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Checking In With Robert Gottlieb

The legendary book editor tells his story.

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Robert Gottlieb has had a remarkable career as an editor and publisher. Now 80, he grew up in Manhattan, went to Columbia and then Cambridge University for a couple of years, then, in 1955, got a job as assistant to Jack Goodman, the editor in chief of Simon & Schuster. Gottlieb went on to become the editor in chief of that publishing house himself, a position he held until 1968, when he became president, publisher and editor in chief of Alfred A. Knopf. From there, he became the top editor at The New Yorker, succeeding the legendary William Shawn in 1987.

Gottlieb was himself succeeded at The New Yorker by Tina Brown in 1992. He realized then that he didn’t want to run another company or publication and went back to Knopf to become a book editor again, under Sonny Mehta, who had followed him. Gottlieb has also written biographies of George Balanchine and Sarah Bernhardt, serves as the dance critic of The New York Observer and has put together three anthologies on jazz, dance and lyrics, the last with Robert Kimball. Now he has come out with “Lives and Letters” (Farrar, Straus & Giroux), a book of his journalism for such venues as The New Yorker, The Observer, Vanity Fair, The New York Review of Books and The New York Times Book Review. There’s a story about Charles Dickens in “Lives and Letters,” and his next book will be about Dickens.

This story first appeared in the July 13, 2011 issue of WWD.  Subscribe Today.

In person, Gottlieb looks considerably younger than he is — in fact, he’s looked much the same for decades, like a taller Woody Allen without the red hair, as has been noted by others. He has immense charm, which isn’t surprising in someone who has been able to shepherd the work of such a disparate group of writers through to successful publication. He lives in a town house on Turtle Bay Gardens, one of only three such communal back gardens in Manhattan, across the way from where both Katharine Hepburn and the great editor Maxwell Perkins once lived. The house has some unusual furnishings and details, too. In his sitting room, there are three huge posters of the disembodied heads of Norma Shearer, Clark Gable and Marion Davies. There is also quite a stock, filed away, of movies on tape. And then there are the handbags. Gottlieb has collected plastic and Lucite bags, of the Miami Beach type, for years. He even wrote a book about them, which was published by Knopf in 1988, called, “A Certain Style: The Art of the Plastic Handbag, 1949 to 1959.” They look extraordinary on a series of shelves built for them in a bedroom, their sculptural shapes evoking drive-in movie theaters and Florida Art Deco architecture.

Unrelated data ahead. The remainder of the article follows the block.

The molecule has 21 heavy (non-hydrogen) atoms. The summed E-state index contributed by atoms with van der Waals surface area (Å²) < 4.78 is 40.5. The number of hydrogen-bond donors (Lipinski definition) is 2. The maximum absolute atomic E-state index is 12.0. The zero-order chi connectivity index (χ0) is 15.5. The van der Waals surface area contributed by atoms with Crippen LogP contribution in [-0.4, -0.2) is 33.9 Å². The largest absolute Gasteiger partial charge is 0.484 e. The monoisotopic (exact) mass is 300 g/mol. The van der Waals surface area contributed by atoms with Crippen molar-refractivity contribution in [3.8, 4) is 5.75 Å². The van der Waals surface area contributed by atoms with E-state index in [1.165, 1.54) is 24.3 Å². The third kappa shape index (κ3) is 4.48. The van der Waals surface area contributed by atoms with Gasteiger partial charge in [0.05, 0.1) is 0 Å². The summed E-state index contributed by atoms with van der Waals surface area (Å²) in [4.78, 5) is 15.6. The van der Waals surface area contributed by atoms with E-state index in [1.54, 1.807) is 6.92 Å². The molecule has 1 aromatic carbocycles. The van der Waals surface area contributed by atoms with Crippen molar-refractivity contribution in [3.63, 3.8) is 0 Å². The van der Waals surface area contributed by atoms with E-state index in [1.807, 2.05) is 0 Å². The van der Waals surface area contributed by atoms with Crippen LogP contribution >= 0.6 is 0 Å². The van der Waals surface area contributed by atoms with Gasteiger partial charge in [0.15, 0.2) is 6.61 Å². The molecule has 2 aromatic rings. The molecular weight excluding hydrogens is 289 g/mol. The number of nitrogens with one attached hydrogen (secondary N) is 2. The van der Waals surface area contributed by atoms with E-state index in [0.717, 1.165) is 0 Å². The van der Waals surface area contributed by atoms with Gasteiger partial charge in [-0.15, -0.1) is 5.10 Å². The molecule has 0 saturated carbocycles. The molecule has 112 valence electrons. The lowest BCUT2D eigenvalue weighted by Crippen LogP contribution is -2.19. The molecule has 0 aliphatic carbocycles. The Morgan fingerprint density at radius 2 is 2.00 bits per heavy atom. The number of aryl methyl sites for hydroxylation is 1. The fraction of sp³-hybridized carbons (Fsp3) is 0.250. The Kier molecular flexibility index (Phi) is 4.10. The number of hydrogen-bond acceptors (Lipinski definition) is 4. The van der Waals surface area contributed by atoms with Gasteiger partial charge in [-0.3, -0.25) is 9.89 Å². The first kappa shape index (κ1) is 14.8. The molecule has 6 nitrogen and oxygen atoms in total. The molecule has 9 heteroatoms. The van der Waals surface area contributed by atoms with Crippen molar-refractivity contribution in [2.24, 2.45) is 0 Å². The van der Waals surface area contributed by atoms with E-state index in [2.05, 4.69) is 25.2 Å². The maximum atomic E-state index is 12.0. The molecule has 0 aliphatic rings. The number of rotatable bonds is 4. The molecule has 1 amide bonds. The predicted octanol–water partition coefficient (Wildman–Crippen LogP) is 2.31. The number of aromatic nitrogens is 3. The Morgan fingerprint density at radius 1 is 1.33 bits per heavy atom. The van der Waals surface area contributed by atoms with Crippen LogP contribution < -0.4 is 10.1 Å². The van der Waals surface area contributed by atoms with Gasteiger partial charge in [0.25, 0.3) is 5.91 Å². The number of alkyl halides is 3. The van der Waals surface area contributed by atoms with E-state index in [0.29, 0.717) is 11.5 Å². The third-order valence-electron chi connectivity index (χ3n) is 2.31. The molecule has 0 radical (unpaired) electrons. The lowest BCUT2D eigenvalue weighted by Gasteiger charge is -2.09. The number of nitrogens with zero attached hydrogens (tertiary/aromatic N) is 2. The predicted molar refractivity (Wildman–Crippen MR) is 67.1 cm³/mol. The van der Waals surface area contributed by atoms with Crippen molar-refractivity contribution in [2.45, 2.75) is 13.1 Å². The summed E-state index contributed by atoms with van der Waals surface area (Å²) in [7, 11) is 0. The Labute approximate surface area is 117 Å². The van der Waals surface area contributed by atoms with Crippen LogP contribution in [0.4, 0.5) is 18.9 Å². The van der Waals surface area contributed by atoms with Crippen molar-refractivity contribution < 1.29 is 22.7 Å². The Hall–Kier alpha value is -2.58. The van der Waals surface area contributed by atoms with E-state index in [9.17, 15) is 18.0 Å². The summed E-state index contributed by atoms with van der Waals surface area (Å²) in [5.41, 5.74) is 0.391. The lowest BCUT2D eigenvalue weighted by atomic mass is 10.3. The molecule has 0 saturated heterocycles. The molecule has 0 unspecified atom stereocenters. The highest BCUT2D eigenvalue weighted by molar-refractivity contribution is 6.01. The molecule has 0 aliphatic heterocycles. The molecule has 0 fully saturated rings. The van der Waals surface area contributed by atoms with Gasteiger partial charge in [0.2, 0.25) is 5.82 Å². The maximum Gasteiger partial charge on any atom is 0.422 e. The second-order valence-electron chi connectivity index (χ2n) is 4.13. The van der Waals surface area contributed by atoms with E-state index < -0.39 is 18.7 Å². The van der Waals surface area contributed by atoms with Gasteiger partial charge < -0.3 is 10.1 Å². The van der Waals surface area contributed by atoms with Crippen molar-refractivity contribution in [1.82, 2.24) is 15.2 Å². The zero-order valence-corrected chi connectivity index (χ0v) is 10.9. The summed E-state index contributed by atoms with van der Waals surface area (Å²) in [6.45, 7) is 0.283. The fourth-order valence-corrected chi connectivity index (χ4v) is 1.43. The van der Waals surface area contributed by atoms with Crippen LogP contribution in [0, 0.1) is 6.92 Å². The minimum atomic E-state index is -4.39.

The book features a terrific group of pieces, insightful, informative and well-written. Two of the best — and most unexpected — are those on the French child poet Minou Drouet — who retired at 14 — and the American murderer Scott Peterson.

Gottlieb decided to write about Peterson when he noticed that three books had come out at one time about this person, whom he’d never heard of (he doesn’t watch TV), and all began to climb the bestseller list. He begins the article with a comparison to Theodore Dreiser’s “An American Tragedy.” He stacks the protagonist of that book (which was actually inspired by a news story itself) up against Peterson, who doesn’t come off well. “I’m a great Dreiser-lover,” says Gottlieb. “‘Sister Carrie’ is devastating. He’s not a fluent writer, so people find his style off-putting. They prefer [F. Scott] Fitzgerald. For me, he’s too highfalutin. I believe everything Dreiser tells us, just like I believe everything in ‘Madame Bovary.’

“I first read ‘An American Tragedy’ in college, and in my entire life I had never read anything so painful,” he says. “I left the book at my parents’ house, and it took me six months to go back and finish it, because I knew what was coming and I didn’t want it to happen. It’s the same way I feel about [the play] ‘Othello’. I don’t feel that way about the opera; the music stands between you and the bleakness of it.”

Gottlieb doesn’t like George Stevens’ famous 1951 film of the story, “A Place in the Sun,” which stars Elizabeth Taylor and Montgomery Clift. “She’s such an unappealing character, you want to kill Shelley Winters yourself,” he says.

Asked about Sarah Bernhardt, who is mentioned in “Lives and Letters” in an article about her rival, Eleanora Duse, Gottlieb says of working on her autobiography, “I ended up really liking and admiring her — because she achieved so much in her art and evolved so much as a person. She started out with a lot against her.” She was Jewish, illegitimate and her mother was a courtesan. Any of these characteristics could have put her beyond the pale socially in the Europe of her time — but, thanks to her enormous fame, didn’t. “She’s thrilling; she’s a romp,” he adds. “She understood publicity more than anyone who ever lived. There’s something Henry James said about her, ‘She will do well in America’ — that’s what he meant.”